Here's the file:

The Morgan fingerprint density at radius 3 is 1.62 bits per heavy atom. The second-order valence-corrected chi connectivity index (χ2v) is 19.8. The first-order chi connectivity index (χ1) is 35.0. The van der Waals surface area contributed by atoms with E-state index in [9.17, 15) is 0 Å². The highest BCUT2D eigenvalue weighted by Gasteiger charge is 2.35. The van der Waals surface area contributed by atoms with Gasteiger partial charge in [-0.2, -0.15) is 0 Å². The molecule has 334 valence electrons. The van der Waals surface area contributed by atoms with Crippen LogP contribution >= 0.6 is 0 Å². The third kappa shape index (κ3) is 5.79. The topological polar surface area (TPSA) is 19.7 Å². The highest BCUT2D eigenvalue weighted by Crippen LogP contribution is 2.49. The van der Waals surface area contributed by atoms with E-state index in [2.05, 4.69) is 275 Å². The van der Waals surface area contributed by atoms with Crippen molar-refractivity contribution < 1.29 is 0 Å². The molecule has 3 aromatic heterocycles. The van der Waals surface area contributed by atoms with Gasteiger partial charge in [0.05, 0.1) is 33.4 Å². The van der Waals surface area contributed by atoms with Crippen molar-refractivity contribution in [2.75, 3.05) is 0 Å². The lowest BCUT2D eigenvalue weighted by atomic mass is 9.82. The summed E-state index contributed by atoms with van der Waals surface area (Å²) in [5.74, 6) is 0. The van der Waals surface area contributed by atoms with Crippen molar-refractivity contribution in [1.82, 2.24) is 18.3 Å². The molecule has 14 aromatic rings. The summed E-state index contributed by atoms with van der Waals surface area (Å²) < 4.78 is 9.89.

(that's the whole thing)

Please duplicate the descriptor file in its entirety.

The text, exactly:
The Morgan fingerprint density at radius 3 is 1.62 bits per heavy atom. The second-order valence-corrected chi connectivity index (χ2v) is 19.8. The first-order chi connectivity index (χ1) is 35.0. The van der Waals surface area contributed by atoms with E-state index in [9.17, 15) is 0 Å². The highest BCUT2D eigenvalue weighted by Gasteiger charge is 2.35. The van der Waals surface area contributed by atoms with Gasteiger partial charge in [-0.2, -0.15) is 0 Å². The molecule has 334 valence electrons. The van der Waals surface area contributed by atoms with Crippen LogP contribution >= 0.6 is 0 Å². The third kappa shape index (κ3) is 5.79. The topological polar surface area (TPSA) is 19.7 Å². The highest BCUT2D eigenvalue weighted by Crippen LogP contribution is 2.49. The van der Waals surface area contributed by atoms with E-state index in [2.05, 4.69) is 275 Å². The van der Waals surface area contributed by atoms with Crippen molar-refractivity contribution < 1.29 is 0 Å². The molecule has 3 aromatic heterocycles. The van der Waals surface area contributed by atoms with Gasteiger partial charge in [0.05, 0.1) is 33.4 Å². The van der Waals surface area contributed by atoms with Crippen molar-refractivity contribution in [2.75, 3.05) is 0 Å². The lowest BCUT2D eigenvalue weighted by atomic mass is 9.82. The summed E-state index contributed by atoms with van der Waals surface area (Å²) in [5.74, 6) is 0. The van der Waals surface area contributed by atoms with Crippen molar-refractivity contribution in [1.82, 2.24) is 18.3 Å². The molecule has 14 aromatic rings. The summed E-state index contributed by atoms with van der Waals surface area (Å²) < 4.78 is 9.89.